Somehow, abusers always find the money for a lawyer, but it is usually pretty hard for survivors to get one. The best bet for a survivor is to go through the intake process at the local domestic violence center. They have resources that may be helpful. Next, get in touch with the Women’s Bar Association. If you haven’t found one by your first hearing, tell the judge that you want a lawyer but cannot afford one. Sometimes the judge can help. Be persistent. You are going to probably need to hit up your family and friends at some point.

Document, document, document. If you are even thinking about leaving your spouse and you think that he may be abusive, start documenting. You need to document what you do for the children, if you have any, and what kind of verbal and/or physical abuse is happening and when. You want to keep every single text and email. Even if you think that it is not important, write it down. She who documents wins.

Once you have left, stop talking to him. Keep all communication in writing to as few words as possible. Domestic violence survivors are experts at placating. We have a compulsive need to explain and appease. Even after we leave, we still operate on the mistaken belief that things will go better if we can just make him understand.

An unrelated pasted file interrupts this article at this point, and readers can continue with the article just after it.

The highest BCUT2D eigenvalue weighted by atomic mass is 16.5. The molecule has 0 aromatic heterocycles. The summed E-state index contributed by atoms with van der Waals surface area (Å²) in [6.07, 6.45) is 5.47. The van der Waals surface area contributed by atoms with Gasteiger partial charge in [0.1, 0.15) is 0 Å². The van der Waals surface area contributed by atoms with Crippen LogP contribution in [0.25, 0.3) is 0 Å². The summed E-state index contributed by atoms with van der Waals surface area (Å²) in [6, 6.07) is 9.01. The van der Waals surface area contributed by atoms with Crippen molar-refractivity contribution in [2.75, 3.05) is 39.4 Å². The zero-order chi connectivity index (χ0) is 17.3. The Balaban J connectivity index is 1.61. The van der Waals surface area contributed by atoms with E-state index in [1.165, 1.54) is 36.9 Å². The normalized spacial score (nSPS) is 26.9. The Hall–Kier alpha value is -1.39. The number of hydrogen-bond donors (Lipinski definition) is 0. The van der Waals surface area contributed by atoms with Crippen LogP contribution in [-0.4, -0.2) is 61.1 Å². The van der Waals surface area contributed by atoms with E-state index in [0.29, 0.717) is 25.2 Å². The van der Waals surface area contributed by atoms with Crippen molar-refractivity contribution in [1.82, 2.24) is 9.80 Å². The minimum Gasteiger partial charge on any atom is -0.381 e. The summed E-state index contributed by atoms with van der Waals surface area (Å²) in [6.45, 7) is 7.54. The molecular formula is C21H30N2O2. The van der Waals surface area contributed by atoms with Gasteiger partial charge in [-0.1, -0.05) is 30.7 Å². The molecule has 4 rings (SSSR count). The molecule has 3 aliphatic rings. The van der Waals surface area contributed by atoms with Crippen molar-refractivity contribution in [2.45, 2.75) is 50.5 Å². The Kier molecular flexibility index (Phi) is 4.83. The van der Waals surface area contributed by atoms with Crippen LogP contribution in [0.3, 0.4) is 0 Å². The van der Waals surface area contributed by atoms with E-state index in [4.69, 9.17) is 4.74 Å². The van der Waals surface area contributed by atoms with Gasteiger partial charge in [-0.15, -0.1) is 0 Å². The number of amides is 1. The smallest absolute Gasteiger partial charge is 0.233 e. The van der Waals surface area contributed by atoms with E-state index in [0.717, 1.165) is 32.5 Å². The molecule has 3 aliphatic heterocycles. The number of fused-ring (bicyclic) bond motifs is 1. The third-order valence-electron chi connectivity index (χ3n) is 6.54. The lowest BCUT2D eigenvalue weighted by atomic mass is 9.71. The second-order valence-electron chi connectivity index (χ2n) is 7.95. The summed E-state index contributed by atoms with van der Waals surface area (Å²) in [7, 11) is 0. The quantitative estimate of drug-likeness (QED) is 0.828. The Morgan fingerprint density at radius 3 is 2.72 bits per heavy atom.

The problem is that words rarely work with an abuser, just often enough to keep us spewing them. The rest of the time, the abuser turns our words against us. So if he asks you if he can pick the kids up early, the answer is not: “Sorry, no. We are going over to my mother’s for my nephew’s birthday party. We won’t be back in time for you to get them early.” The answer is simply, “No.”

That is really hard, I know. But “no” is enough. You both need to get used to you exercising your authority.

Choose a court support person. One of the support tasks you will want to put some thought into is who will go with you to court. It needs to be someone who can keep a completely straight face, who will not say a word, and who will not give your abuser or his entourage the stink eye. This is harder than it sounds. A lot harder. Your court support person needs to be able to hold a space for your emotions rather than forcing you to manage their emotions. Do not take a current romantic partner.